A few years back, Charlie Rowley became my student teacher. Charlie is a really good looking dude. He’s friendly, calm, and to top it off, he was a college football player. Many of my kids were immediately drawn to Charlie, but there was a handful who were totally closed down and not ready to give him a chance. It was like they were thinking, Oh great…another jock Social Studies teacher! I pulled Charlie aside and explained this delicate social dynamic. Charlie didn’t hesitate, “Okay…let’s see if I can win them over. This sounds like fun.” He’s a great guy.
Over the next few weeks, Charlie shelved his ego and worked hard to engage his reluctant contingent. It was working. They started warming up to him. And then one day, one of Charlie’s emerging converts made an amazing observation. Listen to this episode to learn how a simple observation from a student revolutionized Charlie’s ability to engage his students!
Teachers are afraid to be human in front of students.
Become aware of, then whole-heartedly embrace, your interesting proclivities.
What You Can Do Tomorrow?
- Challenge students to list some of their proclivities.
- Direct students to list some odd tendencies or quirks of friends and family.
- Ask student a simple question, “Is there anything I do or say on a regular basis that you guys think is strange or unique?”
- If you do something odd…own it, exploit it, and find ways to perform it on a regular basis.
Discover your unique proclivities. Exploit these wonderful behavioral fingerprints as potentially wonderful engagement tools.
Listen to “28-Charlie Rowley Encourages Teachers to let T
Dorali Arambula is senior at Westerville North High School in suburban Columbus, Ohio. Dorali was born in Mexico, but she moved to the United States at age 2. America is her home. She has no recollection of Mexico.
Dorali was in my class 2 years ago. At the end of that school year, her family moved down the road to a neighboring school. As you’ll learn in the episode, It was not the first time she’d moved schools. Sit back and listen to her fascinating life journey. Sometimes she’s felt welcomed and valued, other times not.
With the brutal political rhetoric we’ve all experienced during this election season, it’s so wonderful to hear her uplifting voice! We all have a lot to learn from this beautiful dreamer!
Some students feel disenfranchised.
Become more empathetic and aware.
What You Can Do Tomorrow?
- Take note of a student who might feel excluded.
- Analyze why this youngster might feel this way.
- Monitor your words and deeds.
- Strategically pair excluded students with positive peers.
- Practice empathy 24/7.
Make all your students feel welcome and included.
Listen to “27-Dorali Arambula…a Beautiful Young Dreamer on More Inclusive Schools” on Spreaker.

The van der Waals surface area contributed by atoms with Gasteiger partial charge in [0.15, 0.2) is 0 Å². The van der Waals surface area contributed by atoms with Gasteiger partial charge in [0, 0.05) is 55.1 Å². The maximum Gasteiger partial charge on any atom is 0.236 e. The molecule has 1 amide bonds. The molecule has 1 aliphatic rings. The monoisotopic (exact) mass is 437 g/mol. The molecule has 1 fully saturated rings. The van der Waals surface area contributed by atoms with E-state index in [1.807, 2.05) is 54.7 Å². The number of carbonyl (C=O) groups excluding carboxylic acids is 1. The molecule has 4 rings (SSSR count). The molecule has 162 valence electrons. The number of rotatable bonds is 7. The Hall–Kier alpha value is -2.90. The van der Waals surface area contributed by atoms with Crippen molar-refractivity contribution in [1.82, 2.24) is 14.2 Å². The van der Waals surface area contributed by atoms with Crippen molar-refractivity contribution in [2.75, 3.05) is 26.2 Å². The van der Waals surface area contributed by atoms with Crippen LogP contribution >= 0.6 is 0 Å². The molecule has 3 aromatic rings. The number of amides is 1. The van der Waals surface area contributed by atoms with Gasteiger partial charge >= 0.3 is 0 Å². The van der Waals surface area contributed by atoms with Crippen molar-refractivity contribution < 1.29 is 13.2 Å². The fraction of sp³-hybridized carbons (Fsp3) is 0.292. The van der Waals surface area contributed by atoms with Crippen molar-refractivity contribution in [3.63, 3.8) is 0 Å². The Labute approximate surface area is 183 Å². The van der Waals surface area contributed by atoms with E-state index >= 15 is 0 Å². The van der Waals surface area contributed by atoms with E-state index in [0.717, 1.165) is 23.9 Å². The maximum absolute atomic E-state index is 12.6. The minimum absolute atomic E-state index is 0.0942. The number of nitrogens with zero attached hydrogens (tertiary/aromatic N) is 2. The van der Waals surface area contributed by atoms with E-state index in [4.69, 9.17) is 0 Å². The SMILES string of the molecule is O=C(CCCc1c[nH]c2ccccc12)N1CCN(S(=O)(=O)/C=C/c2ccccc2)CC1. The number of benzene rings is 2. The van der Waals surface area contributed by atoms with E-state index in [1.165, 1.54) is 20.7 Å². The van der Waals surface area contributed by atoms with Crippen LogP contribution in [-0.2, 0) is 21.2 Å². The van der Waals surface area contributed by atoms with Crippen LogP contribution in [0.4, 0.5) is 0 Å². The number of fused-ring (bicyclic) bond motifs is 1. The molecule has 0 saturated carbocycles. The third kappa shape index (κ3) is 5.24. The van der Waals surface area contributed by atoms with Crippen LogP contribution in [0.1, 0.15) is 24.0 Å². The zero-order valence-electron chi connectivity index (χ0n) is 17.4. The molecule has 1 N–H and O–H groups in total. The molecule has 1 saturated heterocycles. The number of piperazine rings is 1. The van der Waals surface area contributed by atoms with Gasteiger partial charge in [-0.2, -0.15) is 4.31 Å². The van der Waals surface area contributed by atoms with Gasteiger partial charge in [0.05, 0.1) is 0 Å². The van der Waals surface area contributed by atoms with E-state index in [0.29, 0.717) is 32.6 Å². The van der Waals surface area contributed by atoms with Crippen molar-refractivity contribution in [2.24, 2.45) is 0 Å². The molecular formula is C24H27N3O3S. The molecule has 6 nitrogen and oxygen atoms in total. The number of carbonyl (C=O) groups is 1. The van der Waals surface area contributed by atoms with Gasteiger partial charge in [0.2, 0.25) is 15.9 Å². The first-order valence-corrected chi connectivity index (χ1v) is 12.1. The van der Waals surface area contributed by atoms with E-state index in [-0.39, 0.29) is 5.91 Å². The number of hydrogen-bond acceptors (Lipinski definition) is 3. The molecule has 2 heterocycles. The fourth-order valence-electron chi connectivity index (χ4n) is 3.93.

The Problem: Teachers get lost in their agendas and forget to be empathetic to students.
You might be muttering, “I don’t have an inner yoga teacher.” But please consider Amanda Reynolds’ words before submitting that verdict. She’s an amazing yoga instructor. I know because I’ve taken a lot of her classes. She’s compassionate, gentle, and encouraging. She empowers stiff students to open. If you interact with Amanda outside of the studio, however, you’ll be struck by her intense Ayurvedic Pita nature. She’s enthusiastic, active, focused, and competitive. She kids me that I’m a pita too. Guilty! Amanda’s story is relevant because her daytime job is to teach high school English. She uses her yoga background to channel, and at times mask, her intensity, build relationships, and engage students,
The stunning Amanda Reynolds
The Hack: Use compassion to build relationships and foster engagement.
- Engage your intuition.
- Ask this youngster, “How are you doing today?”
- Ask your students a courageous question.
Strive to interact with students compassionately and in the process, gain valuable insight into them and how you can make your class more engaging.
Listen to “26-Amanda Reynolds and Channeling Your Inner Yoga Teacher” on Spreaker.
THANK U! Everyone has been so supportive in the launch of Hacking Engagement!
The semester just started and you have 150 names to remember…and you must do it fast! Students feel marginalized when you can’t remember their names:
- I’m insignificant
- Mr. S doesn’t notice me
- I’m not important
- Mr. S doesn’t like me
- I’m invisible
- Mr. S knows other student’s names. He must like them better
A number of years ago, for some odd reason, Brad Pitt and Angelina Jolie came up in class. I referred to them reflexively as Brangelina. I was struck by how every kid knew exactly whom I was referring to. Hmmmm! Perhaps, I thought, I could do the same thing with a student’s first and last names. This was the birth of the Celebrity Couple Nickname Game. It has:
- Been a fun bonding tool
- Allowed me to remember student names
- Created powerful allegiance to my class
Ten days into class, you don’t want to be saying, “Hey…you in the brown shirt, what’s the answer to #10?”
Listen to these incredible student voices promote the power of this technique!
It’s hard to remember student names.
Play the Celebrity Couple Nickname Game.
What You Can Do Tomorrow?
- Take your seating chart and create celebrity nicknames out of the first and last names.
- Present examples.
- Challenge kids to morph your name.
- Deputize your students to create their own celebrity nicknames.
- Present students with your creation.
You can’t engage kids if you don’t know their names. Creating celebrity nicknames will transform this tedious chore into a fun game.
It is my great pleasure to announce that my book…“Hacking Engagement”, is actively seeking a home on your bookshelf! Mark Barnes interviewed me about my book for his Hack Learning Podcast. I liked the interview so much that I published it on the Hacking Engagement Podcast. Listen and you’ll learn a lot about my book…and hopefully, be motivated to spring for a copy!